Contractor or Employee? Welcome Guidance from the Supreme Court

Legal judge making decision

by Alan Devaney, Solicitor in the RDJ LLP Employment group.

The Supreme Court has issued its highly significant judgment in the matter of The Revenue Commissioners -V- Karshan Midlands Ltd TA Dominos Pizza. This judgment clarifies the area of law relating to employment status and whether a worker is a contractor or an employee. This will be of interest to those working, and engaging workers, in the ‘gig’ economy. The Court has reassessed the importance of mutuality of obligation, previously considered a cornerstone of the employment relationship, to now being one factor to be considered in the overall assessment of the contractual relationship.

The Court has set out a five-question framework to guide any assessment of employment status and to avoid misunderstandings of the law which have developed over time. This decision reaffirms the position as set out by the Supreme Court in Henry Denny & Sons (Ireland) Ltd v Minister for Social Welfare [1997] IESC 9 and confirms that the factors, which have developed in caselaw over 50 years, are still of relevance and should be used as guidance in determining employment status. A holistic assessment of the actual relationship between the parties is still required.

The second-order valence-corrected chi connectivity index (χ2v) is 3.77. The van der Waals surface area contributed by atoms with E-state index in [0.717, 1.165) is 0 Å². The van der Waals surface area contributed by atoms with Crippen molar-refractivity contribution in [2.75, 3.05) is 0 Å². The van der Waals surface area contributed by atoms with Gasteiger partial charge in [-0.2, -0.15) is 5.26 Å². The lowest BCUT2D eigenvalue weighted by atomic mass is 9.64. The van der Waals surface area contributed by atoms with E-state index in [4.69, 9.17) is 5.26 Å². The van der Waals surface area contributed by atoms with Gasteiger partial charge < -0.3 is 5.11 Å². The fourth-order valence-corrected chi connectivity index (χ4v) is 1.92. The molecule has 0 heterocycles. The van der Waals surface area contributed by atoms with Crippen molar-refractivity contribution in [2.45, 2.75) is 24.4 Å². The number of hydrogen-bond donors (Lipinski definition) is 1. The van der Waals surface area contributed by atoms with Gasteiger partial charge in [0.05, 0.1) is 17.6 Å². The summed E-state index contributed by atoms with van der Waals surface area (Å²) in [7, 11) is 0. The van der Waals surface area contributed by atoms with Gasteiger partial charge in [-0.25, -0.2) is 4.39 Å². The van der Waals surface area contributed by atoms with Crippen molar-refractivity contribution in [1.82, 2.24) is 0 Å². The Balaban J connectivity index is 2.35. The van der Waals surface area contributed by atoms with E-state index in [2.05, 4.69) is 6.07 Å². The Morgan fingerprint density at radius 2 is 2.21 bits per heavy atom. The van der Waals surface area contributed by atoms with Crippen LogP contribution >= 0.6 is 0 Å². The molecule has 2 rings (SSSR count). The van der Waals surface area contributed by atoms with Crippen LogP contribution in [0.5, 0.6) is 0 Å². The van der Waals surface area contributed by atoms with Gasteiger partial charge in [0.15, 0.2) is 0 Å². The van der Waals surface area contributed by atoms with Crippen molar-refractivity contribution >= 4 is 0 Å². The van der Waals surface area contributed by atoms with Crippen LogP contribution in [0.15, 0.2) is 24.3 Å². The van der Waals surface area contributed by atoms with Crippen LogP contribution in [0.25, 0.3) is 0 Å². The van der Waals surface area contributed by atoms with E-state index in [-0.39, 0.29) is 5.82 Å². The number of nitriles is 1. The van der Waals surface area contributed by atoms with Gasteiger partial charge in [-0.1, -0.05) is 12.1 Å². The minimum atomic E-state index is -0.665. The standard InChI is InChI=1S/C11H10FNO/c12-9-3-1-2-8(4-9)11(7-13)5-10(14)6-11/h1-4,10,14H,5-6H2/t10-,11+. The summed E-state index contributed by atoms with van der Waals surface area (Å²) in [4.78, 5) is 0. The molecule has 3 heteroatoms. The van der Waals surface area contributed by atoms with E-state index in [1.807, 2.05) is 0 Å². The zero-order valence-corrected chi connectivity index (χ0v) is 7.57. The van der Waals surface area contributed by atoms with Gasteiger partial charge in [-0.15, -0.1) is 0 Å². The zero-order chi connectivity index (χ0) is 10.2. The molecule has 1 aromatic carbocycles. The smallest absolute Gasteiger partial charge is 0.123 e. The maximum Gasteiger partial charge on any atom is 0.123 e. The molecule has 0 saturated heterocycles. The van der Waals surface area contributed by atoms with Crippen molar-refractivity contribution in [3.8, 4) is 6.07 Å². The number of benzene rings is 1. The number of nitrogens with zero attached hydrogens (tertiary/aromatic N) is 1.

This case was an appeal taken by the Revenue Commissioners of a Court of Appeal decision which found delivery drivers for Karshan to be independent contractors rather than employees, overturning the original decision of the Tax Appeals Commission.

Mutuality of obligation

Previously ‘mutuality of obligation’ was considered an essential requirement and a ‘cornerstone’ of any employment relationship. This was the position taken by the Court of Appeal.

The Supreme Court has now determined that ‘mutuality of obligation’ is not the defining feature that differentiates a contract of service from a contract for services. Instead, it should be viewed as doing no more than describing the consideration that has to be present before a working arrangement is capable of being categorised as an employment contract.

Five-Question Framework

The court has helpfully set out a five-question framework to guide any assessment of employment status but this is not to be considered a legal test per se. Murray J said it was useful to identify “factors that will be usually be relevant to the inquiry.”

Below I will consider the questions and how these were applied in the Karshan case:

Question 1 – Remuneration & Contract Type

“Does the contract involve the exchange of wage or other remuneration for work?”

The first question which must be asked is whether the relationship is one of labour in exchange for payment. In furtherance of this question, the contract type must be identified and fall into one of the following categories: